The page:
I will say that I do appreciate the security and privacy moves that the virtual card offers and can’t say that I have any complaints about the lack of fees. The interest rates on the other hand are in no way groundbreaking and are in-line with essentially every major credit card on the market.

There are two questions I have regarding this product: Will Apple be able to keep their no-fee promise – and if so, at what point do they start closing accounts for consistent abuse of late payments and over limit activity? The second question is what sort of credit score will be necessary for approval on this card? Credit scoring is a solid indicator of behavior, but for a card that offers noncompetitive rewards will high credit score individuals accept noncompetitive interest rates as well?

What are your thoughts on this new product? Do you think other cards will follow with fee reductions? Do you plan on getting this card? Let us know in the comments or on the Credit Card 101 Facebook group!

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Brexit and Travel

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We are only a handful of days away from Brexit and at this point the British Parliament still has yet to approve a deal. So, what does this mean? The short answer is we don’t really know. What we do know is that one of three things will happen on March 29th – 1) Parliament agrees to a deal with the EU, 2) The UK requests an extension, or 3) The UK crashes out with what is known as a “Hard Brexit.” While many articles could be written on each of these scenarios, we are going to focus on some of the travel related aspects and how your trip(s) may be affected.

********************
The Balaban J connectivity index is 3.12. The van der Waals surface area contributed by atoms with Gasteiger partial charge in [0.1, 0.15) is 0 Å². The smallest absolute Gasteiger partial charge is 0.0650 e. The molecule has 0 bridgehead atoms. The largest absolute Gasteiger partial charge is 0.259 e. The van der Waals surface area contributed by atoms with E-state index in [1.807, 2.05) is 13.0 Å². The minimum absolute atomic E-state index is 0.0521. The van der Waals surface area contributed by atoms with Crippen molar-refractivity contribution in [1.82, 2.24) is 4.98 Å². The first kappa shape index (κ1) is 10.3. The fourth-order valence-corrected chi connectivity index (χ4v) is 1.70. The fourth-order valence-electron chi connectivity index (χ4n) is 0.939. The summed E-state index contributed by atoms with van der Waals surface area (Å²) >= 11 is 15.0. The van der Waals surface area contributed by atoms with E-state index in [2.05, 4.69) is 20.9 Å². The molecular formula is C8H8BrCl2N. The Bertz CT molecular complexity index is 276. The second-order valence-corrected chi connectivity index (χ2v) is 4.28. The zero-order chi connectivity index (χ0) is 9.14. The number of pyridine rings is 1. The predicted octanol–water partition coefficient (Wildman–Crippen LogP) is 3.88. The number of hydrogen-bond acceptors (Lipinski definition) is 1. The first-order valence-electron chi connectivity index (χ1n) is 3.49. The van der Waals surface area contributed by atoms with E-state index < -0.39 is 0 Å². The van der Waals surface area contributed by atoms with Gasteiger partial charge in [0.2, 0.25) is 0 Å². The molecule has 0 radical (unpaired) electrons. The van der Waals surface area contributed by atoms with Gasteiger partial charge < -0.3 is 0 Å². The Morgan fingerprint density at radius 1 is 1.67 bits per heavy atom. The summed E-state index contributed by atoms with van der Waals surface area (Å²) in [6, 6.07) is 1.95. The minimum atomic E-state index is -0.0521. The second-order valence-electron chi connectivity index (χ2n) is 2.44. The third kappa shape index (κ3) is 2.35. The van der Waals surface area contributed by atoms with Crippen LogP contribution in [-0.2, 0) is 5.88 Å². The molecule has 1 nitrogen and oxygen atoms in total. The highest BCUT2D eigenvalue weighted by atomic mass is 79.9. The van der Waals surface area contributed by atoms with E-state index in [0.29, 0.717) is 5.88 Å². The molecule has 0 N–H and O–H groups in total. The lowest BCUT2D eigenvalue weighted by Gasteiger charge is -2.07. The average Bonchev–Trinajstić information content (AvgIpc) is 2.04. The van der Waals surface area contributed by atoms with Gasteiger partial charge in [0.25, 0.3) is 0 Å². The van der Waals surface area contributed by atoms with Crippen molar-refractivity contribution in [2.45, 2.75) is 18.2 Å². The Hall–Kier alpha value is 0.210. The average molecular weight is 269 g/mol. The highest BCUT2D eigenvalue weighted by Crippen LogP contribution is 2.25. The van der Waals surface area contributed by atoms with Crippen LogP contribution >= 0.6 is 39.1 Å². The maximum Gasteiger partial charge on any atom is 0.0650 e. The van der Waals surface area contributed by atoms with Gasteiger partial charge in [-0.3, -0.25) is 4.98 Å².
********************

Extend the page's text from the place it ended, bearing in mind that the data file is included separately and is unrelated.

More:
Businesses and certain government entities are preparing for the unknown. Airline caterer Gate Gourmet is stockpiling meals in the UK to avoid an potential disruption while Heathrow is making sure they have enough of the various EU-sourced goods that allow them to properly do their jobs, such as gloves and scanners.

British Airways stated that customers should expect to see no disruptions of service and that they will continue to service all of their destinations regardless of whether a deal is reached. easyJet created a new company, easyJet Europe and physically moved planes to the continent as the uncertainty grows. Going back to BA, they are in an interesting spot, as their parent company IAG has stakes in a number of European airlines – Iberia, Aer Lingus, Norwegian, and Vueling. With IAG’s headquarters located squarely in the UK – they are currently decidedly British. IAG is currently working to ensure that it is seen as a European company post-Brexit in a no-deal scenario to protect its European routes.